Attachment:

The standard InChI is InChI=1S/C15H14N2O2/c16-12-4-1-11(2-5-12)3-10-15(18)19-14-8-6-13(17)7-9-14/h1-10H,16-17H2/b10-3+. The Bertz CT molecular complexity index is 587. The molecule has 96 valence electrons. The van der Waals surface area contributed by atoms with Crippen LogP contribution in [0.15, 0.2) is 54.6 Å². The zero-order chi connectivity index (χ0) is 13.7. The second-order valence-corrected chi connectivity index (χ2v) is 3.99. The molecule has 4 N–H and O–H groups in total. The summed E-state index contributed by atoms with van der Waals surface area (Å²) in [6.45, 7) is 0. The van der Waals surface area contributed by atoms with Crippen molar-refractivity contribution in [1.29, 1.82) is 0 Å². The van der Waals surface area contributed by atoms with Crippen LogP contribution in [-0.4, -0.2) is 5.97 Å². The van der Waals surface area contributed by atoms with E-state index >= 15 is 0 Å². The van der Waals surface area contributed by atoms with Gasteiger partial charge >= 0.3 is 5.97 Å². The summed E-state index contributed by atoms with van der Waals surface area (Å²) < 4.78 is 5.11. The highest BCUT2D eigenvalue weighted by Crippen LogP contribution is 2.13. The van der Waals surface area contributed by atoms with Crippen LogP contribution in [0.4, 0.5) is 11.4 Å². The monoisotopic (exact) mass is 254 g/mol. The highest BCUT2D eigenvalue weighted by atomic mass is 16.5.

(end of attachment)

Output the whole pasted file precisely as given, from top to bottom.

The standard InChI is InChI=1S/C15H14N2O2/c16-12-4-1-11(2-5-12)3-10-15(18)19-14-8-6-13(17)7-9-14/h1-10H,16-17H2/b10-3+. The Bertz CT molecular complexity index is 587. The molecule has 96 valence electrons. The van der Waals surface area contributed by atoms with Crippen LogP contribution in [0.15, 0.2) is 54.6 Å². The zero-order chi connectivity index (χ0) is 13.7. The second-order valence-corrected chi connectivity index (χ2v) is 3.99. The molecule has 4 N–H and O–H groups in total. The summed E-state index contributed by atoms with van der Waals surface area (Å²) in [6.45, 7) is 0. The van der Waals surface area contributed by atoms with Crippen molar-refractivity contribution in [1.29, 1.82) is 0 Å². The van der Waals surface area contributed by atoms with Crippen LogP contribution in [-0.4, -0.2) is 5.97 Å². The van der Waals surface area contributed by atoms with E-state index >= 15 is 0 Å². The van der Waals surface area contributed by atoms with Gasteiger partial charge >= 0.3 is 5.97 Å². The summed E-state index contributed by atoms with van der Waals surface area (Å²) < 4.78 is 5.11. The highest BCUT2D eigenvalue weighted by Crippen LogP contribution is 2.13. The van der Waals surface area contributed by atoms with Crippen LogP contribution in [0.4, 0.5) is 11.4 Å². The monoisotopic (exact) mass is 254 g/mol. The highest BCUT2D eigenvalue weighted by atomic mass is 16.5.